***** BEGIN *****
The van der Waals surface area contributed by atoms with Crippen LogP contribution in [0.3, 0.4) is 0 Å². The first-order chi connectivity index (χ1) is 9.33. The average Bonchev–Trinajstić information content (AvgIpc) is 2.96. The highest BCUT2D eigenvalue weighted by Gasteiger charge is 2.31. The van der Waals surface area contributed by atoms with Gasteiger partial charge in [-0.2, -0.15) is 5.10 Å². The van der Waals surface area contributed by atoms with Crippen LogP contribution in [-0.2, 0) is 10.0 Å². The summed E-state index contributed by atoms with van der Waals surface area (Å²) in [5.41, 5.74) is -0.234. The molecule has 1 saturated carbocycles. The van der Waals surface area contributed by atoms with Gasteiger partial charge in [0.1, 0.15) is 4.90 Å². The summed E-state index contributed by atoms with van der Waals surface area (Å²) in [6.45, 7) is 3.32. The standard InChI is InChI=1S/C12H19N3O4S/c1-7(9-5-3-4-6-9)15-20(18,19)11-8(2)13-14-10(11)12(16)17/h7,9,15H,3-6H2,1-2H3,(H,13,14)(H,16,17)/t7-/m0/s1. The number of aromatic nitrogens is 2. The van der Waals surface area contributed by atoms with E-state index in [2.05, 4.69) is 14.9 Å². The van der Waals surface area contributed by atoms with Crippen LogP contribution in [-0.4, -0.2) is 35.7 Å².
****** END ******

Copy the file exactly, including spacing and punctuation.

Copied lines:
The van der Waals surface area contributed by atoms with Crippen LogP contribution in [0.3, 0.4) is 0 Å². The first-order chi connectivity index (χ1) is 9.33. The average Bonchev–Trinajstić information content (AvgIpc) is 2.96. The highest BCUT2D eigenvalue weighted by Gasteiger charge is 2.31. The van der Waals surface area contributed by atoms with Gasteiger partial charge in [-0.2, -0.15) is 5.10 Å². The van der Waals surface area contributed by atoms with Crippen LogP contribution in [-0.2, 0) is 10.0 Å². The summed E-state index contributed by atoms with van der Waals surface area (Å²) in [5.41, 5.74) is -0.234. The molecule has 1 saturated carbocycles. The van der Waals surface area contributed by atoms with Gasteiger partial charge in [0.1, 0.15) is 4.90 Å². The summed E-state index contributed by atoms with van der Waals surface area (Å²) in [6.45, 7) is 3.32. The standard InChI is InChI=1S/C12H19N3O4S/c1-7(9-5-3-4-6-9)15-20(18,19)11-8(2)13-14-10(11)12(16)17/h7,9,15H,3-6H2,1-2H3,(H,13,14)(H,16,17)/t7-/m0/s1. The number of aromatic nitrogens is 2. The van der Waals surface area contributed by atoms with E-state index in [2.05, 4.69) is 14.9 Å². The van der Waals surface area contributed by atoms with Crippen LogP contribution in [-0.4, -0.2) is 35.7 Å².